“You often read about all the money you'll save when you're no longer working--on dry-cleaning, commuting, lunches out, and not having to save so much for retirement anymore. Given that cavalcade of savings, it's not surprising that so many retirees fall back on the conventional wisdom that they'll only need to replace 80% of their income during their working years when they actually retire. In reality, that 80% rule is at best a rule of thumb; some retirees actually spend more than they did while they were working, while others spend much less. (Healthcare costs are one of the biggest wild cards)” warns Benz.

One area where expenses can definitely explode: intensive care for the last period of one’s life, which could range from a few months, to a few years. “That is a huge expenditure,” highlights Munro, adding that the last third part of one’s life will probably not be a beach party.”

From 1994 to 2015, life expectancy at birth of males rose from 75 to 80 years, indicates a 2018 StatCan report, but health-adjusted life expectancy (HALE) went from 65 to 69 years. For women, life expectancy at birth increased from 81 to 84, years, and HALE, from 68 to 70.5 years. Males have to plan with the potential of about 11 years of health complaints, females, with 12 years. Among the six health attributes of mobility, pain, sensory, dexterity, emotion and cognition, mobility stands out as the more important source of diminished health for males, whilst for females, it is mobility and pain.

Asset Allocation ‘Rules’
Many people talk about a simple rule of thumb: 100 minus Age = Equity. Put another way, if you are 70, 70% of your portfolio should be in bonds.

But that is not practical anymore. “Historically low interest rates cause revenue on ‘safe’ investment grade bonds to be insufficient to generate revenue for many retirees. Today, our capital in retirement still needs to generate a return, yet it’s harder and harder to generate a return with interest rates. The challenge for retirees is to find asset categories that will still generate return while not inordinately increasing risk,” says Petursson.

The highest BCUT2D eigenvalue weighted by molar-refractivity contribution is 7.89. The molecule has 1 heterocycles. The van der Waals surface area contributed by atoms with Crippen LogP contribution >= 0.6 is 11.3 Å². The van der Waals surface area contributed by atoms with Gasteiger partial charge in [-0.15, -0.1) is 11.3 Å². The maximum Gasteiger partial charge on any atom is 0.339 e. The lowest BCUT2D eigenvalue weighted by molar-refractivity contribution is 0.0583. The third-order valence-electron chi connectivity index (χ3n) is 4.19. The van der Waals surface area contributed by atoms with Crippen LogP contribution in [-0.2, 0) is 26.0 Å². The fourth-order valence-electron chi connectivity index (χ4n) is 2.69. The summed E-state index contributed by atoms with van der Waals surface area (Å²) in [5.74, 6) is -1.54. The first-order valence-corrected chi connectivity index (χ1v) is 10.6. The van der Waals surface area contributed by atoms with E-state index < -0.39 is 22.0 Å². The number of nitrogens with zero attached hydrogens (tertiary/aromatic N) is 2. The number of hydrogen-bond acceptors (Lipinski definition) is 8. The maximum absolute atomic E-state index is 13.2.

To mitigate that risk, it appears that coming retirees plan to continue working beyond retirement. Blanchett calls delaying retirement a ‘silver bullet’. “You've got one more year to save, one more year for your assets to grow, one more year for your CPP to grow, one less year to plan for in retirement. So, it's really, really good,” he says.

Planning Blind Spot
The Fidelity survey clearly points to a potential area of hardship: neglecting to devise a retirement plan. Asked about their level of financial preparedness for retirement, 94% of retirees who have a plan claim that they feel prepared, but only 72% of those without a plan claim as much. Among pre-retirees, the difference is sharper: 78% of those with a plan say that they feel prepared, but only 44% without a plan say so.

Munro insists that such planning should preferably be carried out with a professional. But don’t plan financially only. Key areas of retirement to consider are one’s social and emotional health. It is now an established fact that people who have strong networks of relatives and friends age better. Let’s drink to that! But not too much...

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About Author

Yan Barcelo  is a veteran financial and economic journalist with more than 30 years of experience, writing for many publications in Toronto and in Montreal, including CPA MagazineLes Affaires and Commerce.